Human rights in Egypt under the Supreme Council of the Armed Forces

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A protester holding army bullets, standing in front of an army vehicle that was burned during the massive army attack on 9 April 2011 in Tahrir Square, where at least two protesters were killed and tens wounded by the Egyptian army.

Human rights in the post-Mubarak transition have been the subject of concern and controversy since the 2011 Egyptian revolution. The Supreme Council of the Armed Forces (SCAF) (Arabic: المجلس الأعلى للقوات المسلحة‎, al-Maǧlis al-ʾAʿlā lil-Quwwāt al-Musallaḥah in particular have been the focus of concerns about human rights violations. The SCAF, which consists of a body of 20[1] senior officers in the Egyptian military, was handed the power to govern Egypt after the ouster of President Hosni Mubarak on 11 February 2011[2][3] as a consequence of the revolution.

Torture[edit]

Further information: Ramy Essam

Ramy Essam, a 23-year-old Egyptian student and musician, was arrested and tortured by the army police on 9 March 2011.[4] He was one of more than 100 people arrested when the army, without warning, stormed the square, ripping down tents.[5] Essam says men in army uniforms dragged him to the Egyptian National Museum, which had become a security headquarters,[5] and took him to a courtyard, stripped him to his shorts, and started torturing him.[5] "They used sticks, metal rods, wires, whips." He said he also received electric shocks.[4] "There was a soldier who would jump in the air and land on my face with his legs".[4] Ramy Essam is best known as "the singer of the Egyptian revolution" due to his popular music during the Egyptian uprising against Hosni Mubarak. And currently he sings songs against the SCAF [5]

Virginity testing[edit]

Further information: Virginity test
External video
Egyptian army denies 'virginity tests' on YouTube
Salwa's testimony, who was arrested by the army on 9 March 2011 on YouTube

Since the overthrow of Mubarak there have been widespread reports of detained Egyptian women having their "virginity checked" by a male officer or doctor. Numerous journalists and released prisoners and protesters have confirmed the practice, by which Egyptian officers were said to evaluate whether or not these women had been raped.[6][7][8][9][10][11] The Egyptian military initially denied any virginity checks taking place[12] and then asserted the practice would not continue in the future.[13][14] News of the virginity tests sparked a public outcry from Amnesty International and Human Rights Watch as well as local Egyptian activists, Mona Seif for example, and other citizens in the country.[15][16][17][18] Protesters see the tests as evidence that more reform is needed and that the rule under SCAF is neither stable nor trustworthy.[19][20][21]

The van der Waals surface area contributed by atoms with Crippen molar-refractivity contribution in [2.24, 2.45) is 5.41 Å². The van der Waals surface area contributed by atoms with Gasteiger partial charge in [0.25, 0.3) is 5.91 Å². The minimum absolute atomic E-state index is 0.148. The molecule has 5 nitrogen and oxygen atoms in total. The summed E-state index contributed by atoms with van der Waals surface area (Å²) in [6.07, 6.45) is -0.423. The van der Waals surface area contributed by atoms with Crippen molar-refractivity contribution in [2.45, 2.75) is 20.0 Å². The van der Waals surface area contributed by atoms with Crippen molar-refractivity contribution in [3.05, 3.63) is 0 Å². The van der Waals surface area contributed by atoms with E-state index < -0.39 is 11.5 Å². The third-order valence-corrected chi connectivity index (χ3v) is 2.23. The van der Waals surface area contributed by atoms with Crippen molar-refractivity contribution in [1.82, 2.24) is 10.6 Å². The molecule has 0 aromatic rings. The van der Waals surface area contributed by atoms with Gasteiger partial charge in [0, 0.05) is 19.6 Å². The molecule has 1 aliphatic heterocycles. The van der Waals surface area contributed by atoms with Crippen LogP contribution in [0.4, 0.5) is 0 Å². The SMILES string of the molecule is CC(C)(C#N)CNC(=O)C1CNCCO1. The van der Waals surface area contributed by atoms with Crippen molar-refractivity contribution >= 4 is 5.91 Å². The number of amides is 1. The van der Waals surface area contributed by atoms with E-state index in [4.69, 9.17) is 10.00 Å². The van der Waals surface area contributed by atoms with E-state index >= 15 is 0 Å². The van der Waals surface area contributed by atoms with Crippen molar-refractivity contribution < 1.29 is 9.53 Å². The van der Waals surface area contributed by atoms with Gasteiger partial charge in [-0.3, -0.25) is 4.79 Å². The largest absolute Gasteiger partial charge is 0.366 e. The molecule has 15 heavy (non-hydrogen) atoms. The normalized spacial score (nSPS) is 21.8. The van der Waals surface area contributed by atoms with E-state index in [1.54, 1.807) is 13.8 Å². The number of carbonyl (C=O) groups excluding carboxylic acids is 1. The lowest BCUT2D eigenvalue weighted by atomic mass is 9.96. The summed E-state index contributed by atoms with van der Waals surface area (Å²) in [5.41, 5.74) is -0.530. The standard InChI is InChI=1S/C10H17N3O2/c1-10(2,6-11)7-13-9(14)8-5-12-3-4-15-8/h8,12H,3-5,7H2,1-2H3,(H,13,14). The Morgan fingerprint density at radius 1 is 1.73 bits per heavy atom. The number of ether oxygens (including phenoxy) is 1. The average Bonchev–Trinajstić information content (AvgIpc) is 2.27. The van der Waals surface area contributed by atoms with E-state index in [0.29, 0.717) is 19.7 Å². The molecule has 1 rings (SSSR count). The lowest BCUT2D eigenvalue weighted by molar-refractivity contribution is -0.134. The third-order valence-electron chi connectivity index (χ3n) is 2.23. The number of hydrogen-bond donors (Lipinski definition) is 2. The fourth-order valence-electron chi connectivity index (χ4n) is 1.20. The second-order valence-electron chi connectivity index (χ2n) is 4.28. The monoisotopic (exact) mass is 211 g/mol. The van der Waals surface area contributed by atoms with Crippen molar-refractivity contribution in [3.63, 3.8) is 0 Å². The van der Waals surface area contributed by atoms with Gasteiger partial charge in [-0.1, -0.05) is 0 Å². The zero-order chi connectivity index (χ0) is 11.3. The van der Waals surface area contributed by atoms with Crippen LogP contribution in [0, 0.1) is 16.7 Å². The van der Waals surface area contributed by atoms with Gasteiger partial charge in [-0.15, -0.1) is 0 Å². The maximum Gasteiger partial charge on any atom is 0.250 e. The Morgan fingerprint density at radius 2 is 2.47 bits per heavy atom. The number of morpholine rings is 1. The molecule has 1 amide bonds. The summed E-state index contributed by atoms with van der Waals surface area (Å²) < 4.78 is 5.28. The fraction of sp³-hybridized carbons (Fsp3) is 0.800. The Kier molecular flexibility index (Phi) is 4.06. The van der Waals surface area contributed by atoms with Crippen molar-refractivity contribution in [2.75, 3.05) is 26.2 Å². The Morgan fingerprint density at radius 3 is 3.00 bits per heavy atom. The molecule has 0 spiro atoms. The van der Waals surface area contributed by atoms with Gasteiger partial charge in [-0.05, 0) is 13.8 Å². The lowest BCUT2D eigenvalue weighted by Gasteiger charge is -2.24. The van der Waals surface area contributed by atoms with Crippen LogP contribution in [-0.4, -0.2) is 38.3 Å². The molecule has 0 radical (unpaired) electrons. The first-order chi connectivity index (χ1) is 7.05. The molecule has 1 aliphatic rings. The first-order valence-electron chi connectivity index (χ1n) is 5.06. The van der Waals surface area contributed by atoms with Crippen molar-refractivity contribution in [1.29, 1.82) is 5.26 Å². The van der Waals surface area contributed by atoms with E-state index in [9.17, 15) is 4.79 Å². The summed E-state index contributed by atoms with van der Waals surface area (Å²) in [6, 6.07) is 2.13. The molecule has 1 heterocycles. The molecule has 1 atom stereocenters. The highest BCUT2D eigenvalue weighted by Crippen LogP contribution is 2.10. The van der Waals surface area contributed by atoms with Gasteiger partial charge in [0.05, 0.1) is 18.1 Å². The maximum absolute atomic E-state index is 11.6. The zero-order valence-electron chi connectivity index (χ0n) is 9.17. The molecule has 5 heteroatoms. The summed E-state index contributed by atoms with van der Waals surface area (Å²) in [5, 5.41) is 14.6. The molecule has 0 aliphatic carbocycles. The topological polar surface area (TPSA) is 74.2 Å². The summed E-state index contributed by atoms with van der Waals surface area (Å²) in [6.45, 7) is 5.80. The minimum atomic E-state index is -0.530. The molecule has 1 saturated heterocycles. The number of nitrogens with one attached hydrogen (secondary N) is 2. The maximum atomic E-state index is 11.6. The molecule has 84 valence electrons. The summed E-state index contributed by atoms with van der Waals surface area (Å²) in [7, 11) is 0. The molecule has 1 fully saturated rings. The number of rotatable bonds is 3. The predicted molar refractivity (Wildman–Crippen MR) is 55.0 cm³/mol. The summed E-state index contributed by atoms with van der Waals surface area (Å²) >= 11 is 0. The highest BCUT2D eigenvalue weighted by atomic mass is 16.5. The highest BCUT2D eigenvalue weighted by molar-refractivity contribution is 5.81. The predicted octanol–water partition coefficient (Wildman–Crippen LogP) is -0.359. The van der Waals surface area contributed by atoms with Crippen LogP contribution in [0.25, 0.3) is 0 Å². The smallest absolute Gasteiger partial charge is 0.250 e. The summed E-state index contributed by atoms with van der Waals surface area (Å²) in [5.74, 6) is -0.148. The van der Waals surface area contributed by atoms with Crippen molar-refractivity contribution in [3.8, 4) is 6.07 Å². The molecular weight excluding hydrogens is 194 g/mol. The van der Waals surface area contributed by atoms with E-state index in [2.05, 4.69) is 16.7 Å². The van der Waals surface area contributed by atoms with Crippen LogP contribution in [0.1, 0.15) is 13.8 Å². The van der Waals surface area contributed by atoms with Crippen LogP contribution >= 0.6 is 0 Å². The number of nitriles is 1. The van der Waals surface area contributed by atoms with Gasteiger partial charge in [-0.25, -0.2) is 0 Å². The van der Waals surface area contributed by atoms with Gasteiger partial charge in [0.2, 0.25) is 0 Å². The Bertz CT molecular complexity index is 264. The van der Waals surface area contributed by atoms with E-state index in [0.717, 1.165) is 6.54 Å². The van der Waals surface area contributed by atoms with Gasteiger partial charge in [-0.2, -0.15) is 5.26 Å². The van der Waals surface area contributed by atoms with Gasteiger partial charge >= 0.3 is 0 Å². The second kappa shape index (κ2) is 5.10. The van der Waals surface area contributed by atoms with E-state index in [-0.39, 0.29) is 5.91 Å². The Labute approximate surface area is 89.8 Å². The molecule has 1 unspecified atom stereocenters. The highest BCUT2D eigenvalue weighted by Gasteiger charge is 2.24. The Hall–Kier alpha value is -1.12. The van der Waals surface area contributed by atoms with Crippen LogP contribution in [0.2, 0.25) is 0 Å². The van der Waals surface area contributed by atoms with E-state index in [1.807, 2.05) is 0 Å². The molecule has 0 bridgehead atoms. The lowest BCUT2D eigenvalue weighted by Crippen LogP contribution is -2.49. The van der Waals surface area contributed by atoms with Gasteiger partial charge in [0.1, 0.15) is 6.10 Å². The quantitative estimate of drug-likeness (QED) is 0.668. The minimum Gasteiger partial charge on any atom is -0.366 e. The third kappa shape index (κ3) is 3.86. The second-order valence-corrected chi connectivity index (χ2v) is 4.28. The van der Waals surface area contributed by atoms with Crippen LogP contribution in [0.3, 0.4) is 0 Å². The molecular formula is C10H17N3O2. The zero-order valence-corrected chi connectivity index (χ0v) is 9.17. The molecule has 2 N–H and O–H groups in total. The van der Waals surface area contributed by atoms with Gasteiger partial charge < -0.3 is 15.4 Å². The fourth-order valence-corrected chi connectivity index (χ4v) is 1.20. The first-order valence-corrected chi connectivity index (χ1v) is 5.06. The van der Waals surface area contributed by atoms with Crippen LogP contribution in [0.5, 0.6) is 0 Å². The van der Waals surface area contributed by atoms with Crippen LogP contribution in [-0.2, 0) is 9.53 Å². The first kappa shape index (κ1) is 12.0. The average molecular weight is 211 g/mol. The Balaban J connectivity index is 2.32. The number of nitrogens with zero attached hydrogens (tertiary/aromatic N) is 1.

Military trials[edit]

Amr El Beheiry and some of the 9 March detainees

From January 28, 2011 when the military replaced the police in patrolling streets in Egypt, to September 10, 2011 some 12,000 civilians have been arrested and brought before military tribunals—more than the total number of civilians who faced military trials during the 30-year rule of Hosni Mubarak. Of the 11,879 civilians tried tribunals convicted 8,071, including 1,836 suspended sentences. 1,225 more convictions are awaiting ratification by the military. Only 795 were acquitted.[22]

Before the revolution, military trials were reserved for high-profile political cases, such as the 2008 conviction of the former deputy guide of the Muslim Brotherhood, Khairat el-Shater; cases in which the defendants had been arrested in a military zone such as the Sinai; or civilians who had criticized the military.[22]

According to Human Rights Watch, proceedings in Egypt's military courts, lack "basic due process rights and do not satisfy the requirements of independence and impartiality of courts of law". Defendants "usually do not have access to counsel of their own choosing and judges do not respect the rights of defense. Judges in the military justice system "do not enjoy the independence to ignore instructions by superiors" because they "subject to a chain of command".[22]